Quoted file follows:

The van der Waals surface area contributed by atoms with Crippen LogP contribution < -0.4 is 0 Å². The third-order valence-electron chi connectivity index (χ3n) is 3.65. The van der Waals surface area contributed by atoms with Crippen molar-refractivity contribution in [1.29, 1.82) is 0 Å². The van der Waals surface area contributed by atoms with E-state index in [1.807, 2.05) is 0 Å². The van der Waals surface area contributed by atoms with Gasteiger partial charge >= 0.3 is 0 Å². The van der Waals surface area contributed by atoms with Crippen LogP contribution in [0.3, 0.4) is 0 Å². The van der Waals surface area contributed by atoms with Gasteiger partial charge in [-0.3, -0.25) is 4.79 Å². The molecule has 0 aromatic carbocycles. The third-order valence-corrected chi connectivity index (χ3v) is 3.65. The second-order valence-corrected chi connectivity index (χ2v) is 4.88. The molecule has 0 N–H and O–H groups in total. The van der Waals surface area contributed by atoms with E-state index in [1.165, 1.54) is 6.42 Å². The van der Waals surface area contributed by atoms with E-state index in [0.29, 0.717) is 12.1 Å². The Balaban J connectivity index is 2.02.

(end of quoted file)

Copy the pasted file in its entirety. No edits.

The van der Waals surface area contributed by atoms with Crippen LogP contribution < -0.4 is 0 Å². The third-order valence-electron chi connectivity index (χ3n) is 3.65. The van der Waals surface area contributed by atoms with Crippen molar-refractivity contribution in [1.29, 1.82) is 0 Å². The van der Waals surface area contributed by atoms with E-state index in [1.807, 2.05) is 0 Å². The van der Waals surface area contributed by atoms with Gasteiger partial charge >= 0.3 is 0 Å². The van der Waals surface area contributed by atoms with Crippen LogP contribution in [0.3, 0.4) is 0 Å². The van der Waals surface area contributed by atoms with Gasteiger partial charge in [-0.3, -0.25) is 4.79 Å². The molecule has 0 aromatic carbocycles. The third-order valence-corrected chi connectivity index (χ3v) is 3.65. The second-order valence-corrected chi connectivity index (χ2v) is 4.88. The molecule has 0 N–H and O–H groups in total. The van der Waals surface area contributed by atoms with E-state index in [1.165, 1.54) is 6.42 Å². The van der Waals surface area contributed by atoms with E-state index in [0.29, 0.717) is 12.1 Å². The Balaban J connectivity index is 2.02.